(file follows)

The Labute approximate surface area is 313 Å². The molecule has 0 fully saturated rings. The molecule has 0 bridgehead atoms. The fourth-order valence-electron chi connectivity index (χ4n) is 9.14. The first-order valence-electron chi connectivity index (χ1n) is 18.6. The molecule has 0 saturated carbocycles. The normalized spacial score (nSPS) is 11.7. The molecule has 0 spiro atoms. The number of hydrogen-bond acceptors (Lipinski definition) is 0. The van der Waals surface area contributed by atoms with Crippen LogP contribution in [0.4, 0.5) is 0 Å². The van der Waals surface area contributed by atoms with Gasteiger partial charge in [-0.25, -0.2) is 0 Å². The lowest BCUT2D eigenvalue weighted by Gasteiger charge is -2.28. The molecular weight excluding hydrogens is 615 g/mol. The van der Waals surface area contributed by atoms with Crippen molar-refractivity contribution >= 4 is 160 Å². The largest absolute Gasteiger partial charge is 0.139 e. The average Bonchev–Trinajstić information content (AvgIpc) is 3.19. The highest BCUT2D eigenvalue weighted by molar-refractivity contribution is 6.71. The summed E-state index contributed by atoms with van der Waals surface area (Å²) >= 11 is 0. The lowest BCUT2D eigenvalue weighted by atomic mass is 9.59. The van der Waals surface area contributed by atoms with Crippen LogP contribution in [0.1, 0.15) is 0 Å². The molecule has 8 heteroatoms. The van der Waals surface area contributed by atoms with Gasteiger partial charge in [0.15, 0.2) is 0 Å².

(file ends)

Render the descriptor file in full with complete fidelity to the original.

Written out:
The Labute approximate surface area is 313 Å². The molecule has 0 fully saturated rings. The molecule has 0 bridgehead atoms. The fourth-order valence-electron chi connectivity index (χ4n) is 9.14. The first-order valence-electron chi connectivity index (χ1n) is 18.6. The molecule has 0 saturated carbocycles. The normalized spacial score (nSPS) is 11.7. The molecule has 0 spiro atoms. The number of hydrogen-bond acceptors (Lipinski definition) is 0. The van der Waals surface area contributed by atoms with Crippen LogP contribution in [0.4, 0.5) is 0 Å². The van der Waals surface area contributed by atoms with Gasteiger partial charge in [-0.25, -0.2) is 0 Å². The lowest BCUT2D eigenvalue weighted by Gasteiger charge is -2.28. The molecular weight excluding hydrogens is 615 g/mol. The van der Waals surface area contributed by atoms with Crippen molar-refractivity contribution >= 4 is 160 Å². The largest absolute Gasteiger partial charge is 0.139 e. The average Bonchev–Trinajstić information content (AvgIpc) is 3.19. The highest BCUT2D eigenvalue weighted by molar-refractivity contribution is 6.71. The summed E-state index contributed by atoms with van der Waals surface area (Å²) >= 11 is 0. The lowest BCUT2D eigenvalue weighted by atomic mass is 9.59. The van der Waals surface area contributed by atoms with Crippen LogP contribution in [0.1, 0.15) is 0 Å². The molecule has 8 heteroatoms. The van der Waals surface area contributed by atoms with Gasteiger partial charge in [0.15, 0.2) is 0 Å².